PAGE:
View from City Road: Even actuaries can teach banks something

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As they put the finishing touches to the first set of annual results since they began their slow crawl out of recession, the big four banks are pondering ways to avoid being caught next time around.

Recession after recession, the banks have driven gaily into a brick wall of bad debts without seeing it until the moment of impact. Surely there must be a better way to run these giant businesses?

One answer being studied by Barclays, among others, is to adapt the methods of insurance companies to banking. The idea is to use actuarial measurement of risk to improve the way provisions are set aside against bad debts.

At the moment, banks have provisions against two categories of debtors - those who are having trouble paying and those who managers expect may soon get into the same position.

Although they try to smooth the costs of bad debts by putting money aside in the good times, in practice it never really works and the banks end up caught by surprise as the economy turns down and companies get into trouble.

But actuaries would say there is a statistical probability of every loan in the book not being repaid - even those borrowers with unblemished records, where there are no suspicions of problems. So why not set aside a bad debt reserve against all of them, based on actuarial assessment of risk? That is the way insurance companies think. It would smooth the cost of bad debts by setting money aside earlier in the business cycle.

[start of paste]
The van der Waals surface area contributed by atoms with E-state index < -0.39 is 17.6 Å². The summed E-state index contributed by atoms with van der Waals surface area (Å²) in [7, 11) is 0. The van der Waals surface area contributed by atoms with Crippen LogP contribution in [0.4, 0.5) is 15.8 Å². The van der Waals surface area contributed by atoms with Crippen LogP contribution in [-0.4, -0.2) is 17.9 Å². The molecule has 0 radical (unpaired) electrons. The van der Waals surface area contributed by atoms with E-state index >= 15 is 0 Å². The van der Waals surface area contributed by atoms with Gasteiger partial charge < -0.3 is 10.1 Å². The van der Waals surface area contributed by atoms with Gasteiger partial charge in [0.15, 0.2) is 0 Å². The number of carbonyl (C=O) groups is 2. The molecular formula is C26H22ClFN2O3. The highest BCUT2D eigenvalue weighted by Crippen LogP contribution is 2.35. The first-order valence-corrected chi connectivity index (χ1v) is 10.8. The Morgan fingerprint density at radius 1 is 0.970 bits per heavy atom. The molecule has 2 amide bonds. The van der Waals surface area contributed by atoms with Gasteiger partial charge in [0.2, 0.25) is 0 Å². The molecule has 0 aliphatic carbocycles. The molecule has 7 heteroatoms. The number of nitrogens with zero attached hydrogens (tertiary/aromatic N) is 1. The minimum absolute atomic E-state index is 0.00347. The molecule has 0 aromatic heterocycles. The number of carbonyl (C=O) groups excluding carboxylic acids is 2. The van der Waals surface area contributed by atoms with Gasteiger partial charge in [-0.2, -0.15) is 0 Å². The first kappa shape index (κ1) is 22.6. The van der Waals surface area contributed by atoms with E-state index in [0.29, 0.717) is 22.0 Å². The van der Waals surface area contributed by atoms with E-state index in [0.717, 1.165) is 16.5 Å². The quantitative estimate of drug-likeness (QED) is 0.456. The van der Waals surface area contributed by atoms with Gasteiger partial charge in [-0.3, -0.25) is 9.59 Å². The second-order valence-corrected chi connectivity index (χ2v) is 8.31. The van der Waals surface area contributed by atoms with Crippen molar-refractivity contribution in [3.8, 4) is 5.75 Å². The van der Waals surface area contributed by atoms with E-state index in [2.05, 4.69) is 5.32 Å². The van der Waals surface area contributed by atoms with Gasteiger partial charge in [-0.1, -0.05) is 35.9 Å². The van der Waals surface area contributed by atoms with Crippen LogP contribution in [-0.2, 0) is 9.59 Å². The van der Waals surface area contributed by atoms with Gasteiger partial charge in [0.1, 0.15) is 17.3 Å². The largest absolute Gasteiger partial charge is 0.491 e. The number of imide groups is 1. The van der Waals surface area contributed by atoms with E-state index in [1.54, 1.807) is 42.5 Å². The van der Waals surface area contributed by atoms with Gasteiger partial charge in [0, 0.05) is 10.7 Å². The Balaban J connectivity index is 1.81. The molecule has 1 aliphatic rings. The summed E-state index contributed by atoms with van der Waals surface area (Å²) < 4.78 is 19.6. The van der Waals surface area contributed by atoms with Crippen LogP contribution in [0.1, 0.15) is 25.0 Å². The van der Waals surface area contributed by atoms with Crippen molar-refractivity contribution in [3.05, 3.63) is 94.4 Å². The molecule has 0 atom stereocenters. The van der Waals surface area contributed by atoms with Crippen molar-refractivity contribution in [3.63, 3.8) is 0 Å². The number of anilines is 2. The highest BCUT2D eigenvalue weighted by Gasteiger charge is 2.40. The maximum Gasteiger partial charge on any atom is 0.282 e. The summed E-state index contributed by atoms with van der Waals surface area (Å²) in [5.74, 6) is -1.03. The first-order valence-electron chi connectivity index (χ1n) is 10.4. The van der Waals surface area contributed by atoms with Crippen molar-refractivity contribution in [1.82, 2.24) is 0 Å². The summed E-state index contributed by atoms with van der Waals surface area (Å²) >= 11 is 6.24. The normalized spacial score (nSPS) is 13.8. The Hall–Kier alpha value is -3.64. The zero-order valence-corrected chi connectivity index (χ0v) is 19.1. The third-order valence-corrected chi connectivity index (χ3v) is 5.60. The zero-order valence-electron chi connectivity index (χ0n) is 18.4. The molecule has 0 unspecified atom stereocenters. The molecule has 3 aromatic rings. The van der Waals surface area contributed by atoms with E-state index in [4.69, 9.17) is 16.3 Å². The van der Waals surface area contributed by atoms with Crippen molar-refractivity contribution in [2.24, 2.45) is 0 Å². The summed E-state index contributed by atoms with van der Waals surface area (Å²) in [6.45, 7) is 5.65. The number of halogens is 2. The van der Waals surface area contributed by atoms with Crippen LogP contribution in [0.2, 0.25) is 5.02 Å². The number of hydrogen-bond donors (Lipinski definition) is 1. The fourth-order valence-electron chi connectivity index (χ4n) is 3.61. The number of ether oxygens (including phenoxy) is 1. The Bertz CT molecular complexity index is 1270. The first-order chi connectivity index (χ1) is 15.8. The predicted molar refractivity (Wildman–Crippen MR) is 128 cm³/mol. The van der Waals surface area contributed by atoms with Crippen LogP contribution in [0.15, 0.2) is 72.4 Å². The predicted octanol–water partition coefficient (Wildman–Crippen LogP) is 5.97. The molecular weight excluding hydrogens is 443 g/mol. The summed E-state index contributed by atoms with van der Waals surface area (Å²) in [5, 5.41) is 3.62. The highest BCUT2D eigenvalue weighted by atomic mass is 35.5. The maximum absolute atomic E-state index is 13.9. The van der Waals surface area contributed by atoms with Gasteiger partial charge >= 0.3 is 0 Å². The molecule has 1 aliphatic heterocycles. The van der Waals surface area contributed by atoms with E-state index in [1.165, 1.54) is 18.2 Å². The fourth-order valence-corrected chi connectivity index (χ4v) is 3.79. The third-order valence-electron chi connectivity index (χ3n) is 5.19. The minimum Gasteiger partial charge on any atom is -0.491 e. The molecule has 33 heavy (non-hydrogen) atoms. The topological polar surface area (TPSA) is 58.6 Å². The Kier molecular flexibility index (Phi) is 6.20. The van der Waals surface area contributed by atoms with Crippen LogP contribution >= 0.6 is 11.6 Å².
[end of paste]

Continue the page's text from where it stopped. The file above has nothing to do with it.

In fact, this is already applied to mass products such as Barclaycard, consumer credit and mortgages. The hard part is to apply it to business accounts, which in Barclays' case number 400,000.

But better computer monitoring systems are being developed for business accounts. It will soon be possible to link these to software that does the actuarial calculations, and assess the risk of loss across the entire loan book, setting aside bad debt reserves accordingly. That might take some of the shock out of the next recession.

But perhaps the most important result of these technical developments, already well advanced abroad at the likes of Bank of America, is that they will make bank managers assess risk more carefully on every loan they make. There is no substitute for that if the banks want to lose less money.

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